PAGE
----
Taiwan’s financial regulator has set five conditions for the American International Group Inc.‘s (AIG) Nan Shan deal, according to Reuters. The Financial Supervisory Commission (FSC) is expected to give a report to Taiwan’s parliament this Thursday.
Last October, AIG agreed to sell its Taiwan life insurance company, Nan Shan Life, to China Strategic and Hong Kong-based financial services firm Primus Financial. Nan Shan has a third position by market share in Taiwan and has more than 4 million policyholders.
However, the deal raised a politically sensitive issue. There was concern in Taiwan that the buyers are supported by funds from China. In February of this year, Taiwan’s foreign investment regulator said that it would look for talks in the Parliament over the deal.
Though China and Taiwan have been political enemies for a long time, diplomatic relations improved after Taiwanese President Ma Ying-jeou took office in 2008. However, Taiwan is still hesitant of opening up its major industries such as the financial services to investors from China.
As per the report, the conditions include guaranteeing that the funding sources of the buyers adhere to Taiwanese regulations. Additionally, the buyers need to have the ability to raise money for future business needs. The buyer must also have experience in operating an insurance business and should be committed to Nan Shan for the long term.
The FSC will have the final say about the Nan Shan deal after considering the parliament’s views.
In a separate development, AIG had announced yesterday the pricing of the secondary public offering of its remaining shares in Transatlantic Holdings Inc. (TRH). The offering of 8,466,693 shares of Transatlantic’s common stock owned by American Home Assurance Company (AHAC), a subsidiary of AIG, was priced at a public offering price of $53.35 per share.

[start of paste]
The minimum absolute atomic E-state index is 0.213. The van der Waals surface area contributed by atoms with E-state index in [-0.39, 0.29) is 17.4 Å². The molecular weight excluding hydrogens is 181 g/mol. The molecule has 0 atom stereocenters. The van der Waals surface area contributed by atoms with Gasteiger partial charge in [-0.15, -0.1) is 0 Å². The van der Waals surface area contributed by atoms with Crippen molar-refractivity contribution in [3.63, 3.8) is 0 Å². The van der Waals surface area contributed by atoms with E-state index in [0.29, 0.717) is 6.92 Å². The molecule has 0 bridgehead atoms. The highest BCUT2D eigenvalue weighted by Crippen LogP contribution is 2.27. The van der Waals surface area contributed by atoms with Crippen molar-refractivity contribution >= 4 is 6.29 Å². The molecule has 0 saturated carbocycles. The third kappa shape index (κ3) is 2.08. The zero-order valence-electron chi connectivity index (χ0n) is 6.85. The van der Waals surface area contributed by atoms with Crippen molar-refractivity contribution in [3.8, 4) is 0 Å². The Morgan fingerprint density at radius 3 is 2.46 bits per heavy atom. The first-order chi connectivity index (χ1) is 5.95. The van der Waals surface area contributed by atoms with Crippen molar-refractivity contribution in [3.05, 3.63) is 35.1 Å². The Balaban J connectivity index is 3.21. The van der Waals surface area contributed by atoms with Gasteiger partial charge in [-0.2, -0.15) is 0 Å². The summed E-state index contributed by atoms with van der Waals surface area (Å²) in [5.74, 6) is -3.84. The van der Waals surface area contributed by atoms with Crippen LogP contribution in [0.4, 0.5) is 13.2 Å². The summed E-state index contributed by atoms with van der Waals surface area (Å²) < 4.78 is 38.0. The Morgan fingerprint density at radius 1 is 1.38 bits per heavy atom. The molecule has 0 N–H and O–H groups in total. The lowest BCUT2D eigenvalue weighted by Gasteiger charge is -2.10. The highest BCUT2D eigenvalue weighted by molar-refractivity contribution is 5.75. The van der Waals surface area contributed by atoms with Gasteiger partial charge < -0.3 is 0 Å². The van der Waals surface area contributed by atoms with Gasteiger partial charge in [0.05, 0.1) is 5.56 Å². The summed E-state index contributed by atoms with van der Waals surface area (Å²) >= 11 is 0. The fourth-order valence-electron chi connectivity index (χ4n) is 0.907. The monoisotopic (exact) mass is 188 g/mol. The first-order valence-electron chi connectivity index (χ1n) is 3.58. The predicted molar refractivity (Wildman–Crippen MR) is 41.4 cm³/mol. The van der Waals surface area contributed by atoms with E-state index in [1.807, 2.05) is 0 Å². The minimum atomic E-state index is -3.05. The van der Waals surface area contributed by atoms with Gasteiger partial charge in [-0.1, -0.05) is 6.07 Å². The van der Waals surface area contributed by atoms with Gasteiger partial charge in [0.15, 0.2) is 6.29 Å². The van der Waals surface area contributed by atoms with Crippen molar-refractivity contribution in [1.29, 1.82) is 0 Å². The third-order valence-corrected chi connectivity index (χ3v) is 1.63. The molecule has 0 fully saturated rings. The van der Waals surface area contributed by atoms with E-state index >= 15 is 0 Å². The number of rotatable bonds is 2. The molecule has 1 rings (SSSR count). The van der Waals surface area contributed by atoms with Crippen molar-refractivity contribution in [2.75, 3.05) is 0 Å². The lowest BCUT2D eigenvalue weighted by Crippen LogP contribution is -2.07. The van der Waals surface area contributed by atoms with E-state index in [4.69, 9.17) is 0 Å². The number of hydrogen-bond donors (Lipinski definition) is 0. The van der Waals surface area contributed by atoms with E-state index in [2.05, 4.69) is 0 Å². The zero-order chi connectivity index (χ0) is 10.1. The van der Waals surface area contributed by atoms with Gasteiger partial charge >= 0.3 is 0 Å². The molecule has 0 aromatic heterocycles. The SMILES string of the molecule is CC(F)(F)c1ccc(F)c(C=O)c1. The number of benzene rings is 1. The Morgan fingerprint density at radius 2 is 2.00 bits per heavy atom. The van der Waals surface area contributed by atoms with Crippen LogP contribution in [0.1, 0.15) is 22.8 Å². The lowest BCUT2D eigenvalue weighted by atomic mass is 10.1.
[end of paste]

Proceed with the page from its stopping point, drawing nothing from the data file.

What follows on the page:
Goldman Sachs Group Inc. (GS), Wells Fargo Securities of Wells Fargo & Company (WFC) and BofA Merrill Lynch, a part of Bank of America (BAC), the underwriters of the offering, have a 30-day option to purchase up to an additional 725,969 shares of Transatlantic common stock from AHAC. The underwriters have entered into an agreement under which TRH will purchase 2 million of the shares owned by AHAC in the offering.
AIG, which received federal support worth $182.5 billion, has been trying to sell assets and streamline its operations for the past several quarters in an effort to repay the bailout money.
AIG announced two deals in March. It will sell its American Life Insurance Co. (ALICO) unit for about $15.5 billion to MetLife Inc. (MET). MetLife will pay $6.8 billion in cash and approximately $8.7 billion in MetLife equity securities, subject to closing adjustments.
Last week, the company also announced the sale of its Asian life-insurance unit, American International Assurance (AIA) to the U.K.’s Prudential Plc (PUK) for about $35.5 billion.
With the improvement in the capital market, AIG is expected to experience a recovery in the value of its investments. However, the soft insurance market conditions continue to pose a significant challenge for the company’s core property/casualty operating subsidiaries.
However, we believe that the other issues that have to be dealt with immediately to help revive AIG are improving overall managerial efficiency and inspiring confidence among the dejected staff. Though the company stands to benefit from its scale of operations and the equity market appreciation, we remain concerned about its significant exposure to risky assets.
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